Sunday, July 16, 2017

A Visit to the Art Gallery of New South Wales



My first day back in Australia (Tuesday, July 11) was also my younger brother's birthday. We celebrated by enjoying brunch at the Coogee Pavilion (right) and then catching a bus to The Domain area of Sydney to visit the Art Gallery of New South Wales (above).

Following are a few more pics from that day.



Above: A number of bark paintings in the Aboriginal and Torres Strait Islander collection. Notes the Gallery's website about this collection:

Representing artists from communities across Australia, the Art Gallery of NSW’s collection of Aboriginal and Torres Strait Islander art celebrates Indigenous Australia’s enduring cultural heritage and its myriad contemporary expressions. The earliest work in the collection, by Tommy McRae, dates back to the late 19th century, yet the stories, ceremonies and ancestral beings depicted in many of the works are testament to the oldest continuous culture in the world. From desert paintings created by small family groups living on remote Western Desert outstations and the bark paintings of the saltwater people of coastal communities to the new media expressions of ‘blak city culture’, contemporary artists have generated a renaissance of Indigenous visual art that has transfigured Australia’s cultural landscape.



Above: The Gallery's collection of Australian art is said to be amongst the finest and most representative in the country. Dating from the early 1800s, it includes many iconic paintings and sculpture.

Featured works include ones by 19th-century artists Eugene von Guérard, William Piguenit, Frederick McCubbin, Tom Roberts, Arthur Streeton and Charles Conder, and 20th-century artists such as Margaret Preston, Grace Cossington Smith, William Dobell, Russell Drysdale, Lloyd Rees, Jeffrey Smart, John Olsen, Robert Klippel, Fred Williams, John Brack and Brett Whiteley.

One of a number of famous artworks by non-Australian artists at the Gallery is "Vive L'Empereur!" (1891) by French artist Édouard Detaille (at far right in the image above).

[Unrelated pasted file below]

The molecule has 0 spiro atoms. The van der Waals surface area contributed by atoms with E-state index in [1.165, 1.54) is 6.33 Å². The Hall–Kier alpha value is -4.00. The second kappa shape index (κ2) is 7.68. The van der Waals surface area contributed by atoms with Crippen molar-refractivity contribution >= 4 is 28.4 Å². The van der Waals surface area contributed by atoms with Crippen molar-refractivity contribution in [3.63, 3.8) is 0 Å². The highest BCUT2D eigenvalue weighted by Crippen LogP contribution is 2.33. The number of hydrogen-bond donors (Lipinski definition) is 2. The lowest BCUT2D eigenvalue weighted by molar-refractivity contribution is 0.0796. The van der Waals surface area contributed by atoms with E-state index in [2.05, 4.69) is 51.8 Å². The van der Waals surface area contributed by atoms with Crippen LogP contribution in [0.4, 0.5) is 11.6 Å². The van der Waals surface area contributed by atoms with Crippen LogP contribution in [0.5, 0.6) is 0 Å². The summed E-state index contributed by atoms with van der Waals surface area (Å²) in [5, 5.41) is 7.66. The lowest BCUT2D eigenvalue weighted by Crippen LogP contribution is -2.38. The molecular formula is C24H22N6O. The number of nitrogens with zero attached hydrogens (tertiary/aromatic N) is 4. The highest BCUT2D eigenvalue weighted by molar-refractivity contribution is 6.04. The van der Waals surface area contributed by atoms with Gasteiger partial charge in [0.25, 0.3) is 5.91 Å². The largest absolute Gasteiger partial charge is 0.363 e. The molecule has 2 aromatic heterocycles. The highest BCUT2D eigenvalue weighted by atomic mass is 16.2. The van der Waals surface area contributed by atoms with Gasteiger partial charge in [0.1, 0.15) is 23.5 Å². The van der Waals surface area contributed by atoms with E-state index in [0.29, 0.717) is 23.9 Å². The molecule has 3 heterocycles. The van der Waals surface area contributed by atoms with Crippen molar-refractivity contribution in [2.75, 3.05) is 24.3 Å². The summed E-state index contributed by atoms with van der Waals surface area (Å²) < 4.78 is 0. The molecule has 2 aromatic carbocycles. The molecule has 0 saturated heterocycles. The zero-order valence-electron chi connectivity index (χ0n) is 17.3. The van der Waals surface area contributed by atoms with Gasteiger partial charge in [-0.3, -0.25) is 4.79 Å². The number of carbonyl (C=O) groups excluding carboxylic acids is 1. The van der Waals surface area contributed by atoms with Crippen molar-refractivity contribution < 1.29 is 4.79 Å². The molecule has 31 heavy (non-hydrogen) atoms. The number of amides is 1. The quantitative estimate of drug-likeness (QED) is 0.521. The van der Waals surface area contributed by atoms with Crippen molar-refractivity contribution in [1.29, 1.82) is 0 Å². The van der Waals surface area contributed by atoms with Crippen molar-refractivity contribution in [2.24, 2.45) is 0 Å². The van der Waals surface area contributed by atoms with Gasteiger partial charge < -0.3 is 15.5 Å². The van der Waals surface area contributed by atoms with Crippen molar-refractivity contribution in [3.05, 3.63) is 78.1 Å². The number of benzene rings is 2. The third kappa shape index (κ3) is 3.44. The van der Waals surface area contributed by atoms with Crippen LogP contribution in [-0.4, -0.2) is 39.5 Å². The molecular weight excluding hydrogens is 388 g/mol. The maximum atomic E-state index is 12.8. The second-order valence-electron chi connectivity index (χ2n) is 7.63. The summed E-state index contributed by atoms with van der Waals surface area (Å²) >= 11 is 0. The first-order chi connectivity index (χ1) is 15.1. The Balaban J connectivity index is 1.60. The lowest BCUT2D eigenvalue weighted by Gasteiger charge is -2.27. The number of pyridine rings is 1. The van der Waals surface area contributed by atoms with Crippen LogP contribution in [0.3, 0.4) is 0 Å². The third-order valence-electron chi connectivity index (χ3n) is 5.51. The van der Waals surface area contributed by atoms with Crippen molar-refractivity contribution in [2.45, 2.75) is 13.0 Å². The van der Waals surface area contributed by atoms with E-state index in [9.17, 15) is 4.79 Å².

Above: Three famous Australian paintings: "Across the Black Soil Plains" (1899) by George W. Lambert and "The Golden Fleece" (1894) and "Bailed Up" (1895) by Tom Roberts.



The painting second from left above is from Sidney Nolan's famous series of stylised descriptions of the Australian bushranger Ned Kelly. Notes Wikipedia:

Nolan's Ned Kelly series follow the main sequence of the Kelly story. However Nolan did not intend the series to be an authentic depiction of these events. Rather, these episodes/series became the setting for the artist's meditations upon universal themes of injustice, love and betrayal. The Kelly saga was also a way for Nolan to paint the Australian landscape in new ways, with the story giving meaning to the place.



Above: Another painting by Sidney Nolan in the Art Gallery of New South Wales is "Island" (1947).



Says the Gallery about this work:

This bold composition, in which an isolated male figure has been placed in the dead centre of an empty seascape fringed with soft hills set against a pale violet sky is one of Nolan's most haunting images of the late 1940s. It is based on his visit to Fraser Island in North Queensland, which he visited in 1947, partly to investigate the accidental death of his brother Ray in Cooktown two years earlier.

Nolan read about the story of the shipwrecked Englishwoman Eliza Fraser, who became stranded amongst local Aborigines and was rescued by escaped convict David Bracewell, and painted a series pertaining to the narrative. [NOTE: It was actually the convict John Graham who "rescued" Fraser. Also, Fraser was not captured by the Badtjala people, as many accounts state, but rather taken in by them.] The figure could represent Bracewell, Nolan himself, or perhaps the ghost of the artist's brother. However, the abiding existential mood of this remarkable work transcends local legend, lifting it into the realm of metaphor about the fundamental condition of individual humanity.



Above: Detail of "The English Channel" (2015), a sculpture of Captain James Cook by New Zealand artist Michael Parekowhai.